New Australia-UK free trade agreement set to boost NSW economy

Published: 17 Dec 2021

Released by: The Premier, Minister for Investment, Minister for Jobs, Minister for Tourism and Western Sydney


The NSW Government has welcomed news that Australia has signed a
comprehensive free trade agreement with the UK that will further support NSW’s
economic recovery.

The Federal Government today signed the UKFTA. Through the reduction of tariffs
and other trade barriers, the FTA will secure increased trade in goods and services for
NSW.

Premier Dominic Perrottet said some high-value NSW industries that already have a
strong foothold in the UK, such as technology, pharmaceutical products, food and
wine, would be particularly well-placed to maximise on the new opportunities.

“This agreement means more than just a cheaper box of Twinings at the checkout – it
means export opportunities for NSW businesses, more jobs for our state, and a
welcome boost to our economy as we emerge from COVID restrictions,” Mr Perrottet
said.

“NSW has worked closely with the Commonwealth to advocate for our state’s interests
during the negotiation of the FTA and we are committed to supporting businesses to
make the most of this new, freer economic relationship with the UK.”

The agreement will also support mutual recognition of qualifications, licensing and
registration requirements, and enable Australian and UK professionals to work in each
other’s jurisdictions.

NSW producers and farmers will also experience fewer barriers into the UK, with many
tariffs scheduled to be eliminated completely.

“Many UK made products imported to Australia will also be free of tariffs, which could
mean more MINIs on our streets and English shortbread in the tin,” Mr Perrottet said.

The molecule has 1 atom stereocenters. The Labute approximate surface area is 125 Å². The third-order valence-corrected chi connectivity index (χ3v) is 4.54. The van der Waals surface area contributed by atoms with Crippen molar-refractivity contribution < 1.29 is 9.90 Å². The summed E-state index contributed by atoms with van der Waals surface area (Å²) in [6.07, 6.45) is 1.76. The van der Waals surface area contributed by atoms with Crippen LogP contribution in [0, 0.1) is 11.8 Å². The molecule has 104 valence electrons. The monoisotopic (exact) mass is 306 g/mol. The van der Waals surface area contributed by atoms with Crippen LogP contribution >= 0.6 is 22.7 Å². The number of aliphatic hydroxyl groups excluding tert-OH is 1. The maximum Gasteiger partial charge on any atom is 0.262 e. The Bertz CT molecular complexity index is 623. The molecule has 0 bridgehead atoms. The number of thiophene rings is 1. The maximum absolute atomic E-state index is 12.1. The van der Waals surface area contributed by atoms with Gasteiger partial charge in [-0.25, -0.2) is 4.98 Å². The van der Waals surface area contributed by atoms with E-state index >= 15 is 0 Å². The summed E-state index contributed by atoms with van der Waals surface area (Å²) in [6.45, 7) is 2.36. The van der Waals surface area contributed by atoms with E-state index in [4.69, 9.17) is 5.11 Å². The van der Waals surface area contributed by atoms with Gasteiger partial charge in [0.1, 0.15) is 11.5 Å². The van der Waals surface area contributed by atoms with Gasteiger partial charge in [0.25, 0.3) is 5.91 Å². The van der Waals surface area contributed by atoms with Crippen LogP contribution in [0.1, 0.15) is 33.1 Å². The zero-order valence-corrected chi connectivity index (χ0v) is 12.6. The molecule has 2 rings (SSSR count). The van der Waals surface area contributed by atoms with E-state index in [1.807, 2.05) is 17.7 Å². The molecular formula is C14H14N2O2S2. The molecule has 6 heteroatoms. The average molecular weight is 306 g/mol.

Minister for Jobs, Investment, Tourism and Western Sydney and Minister for Trade
and Industry Stuart Ayres said the agreement further improved conditions for NSW
businesses. 

“The FTA is a winner for NSW by creating more jobs through growing exports and
lower prices from reduced taxes,” Mr Ayres said.

“As the NSW economy continues to grow and diversify, its exports are well-placed to
maximise opportunities created by FTAs, as well as our implementation of the recently
announced NSW Trade Statement, which included the appointment of Stephen
Cartwright OAM as NSW’s Agent General to the UK and Senior Trade and Investment
Commissioner for Europe and Israel.

“Through Investment NSW, the government is already supporting ambitious
businesses that are looking overseas and the completion of this agreement only
improves the conditions for NSW businesses to thrive in the United Kingdom.
“NSW wine is just one example where there is an enormous opportunity for our
businesses to thrive in the UK. It is time to start seeing more Tyrrells, Brokenwood and
Scarborough in UK supermarkets and restaurants.

“NSW fintech is another example of an industry that will benefit from reduced barriers
in the financial services sector. We have already seen the recent partnership between
Sydney’s Neobank, Vault and UK Railsbank who will both benefit from reduced
regulation in data transfer between the two markets.”

NSW Agent General to the UK and Senior Trade and Investment Commissioner for
Europe and Israel Stephen Cartwright OAM said that NSW and the UK has a trading
relationship which goes back further than any other state in Australia.
“Our shared language and similar business environments makes the UK an attractive
market to export to,” Mr Cartwright said.

“If you’re a business owner, and are either considering exporting for the first time, or
looking to diversify, I would strongly urge you to consider exporting to the UK.
“Investment NSW offers a range of services to help NSW business compete globally
to access new markets and identify new customers.”

Within two years of the agreement coming into force, the UK will raise the age of
eligibility for Australian citizens under its Youth Mobility Scheme from 30 to 35 years
and increase the stay period for visa holders from two to three years.

Australia will also make changes to the Working Holiday Maker Visa to allow UK
citizens aged 18 to 35 to stay for up to three years and not require specific work to be
undertaken. 

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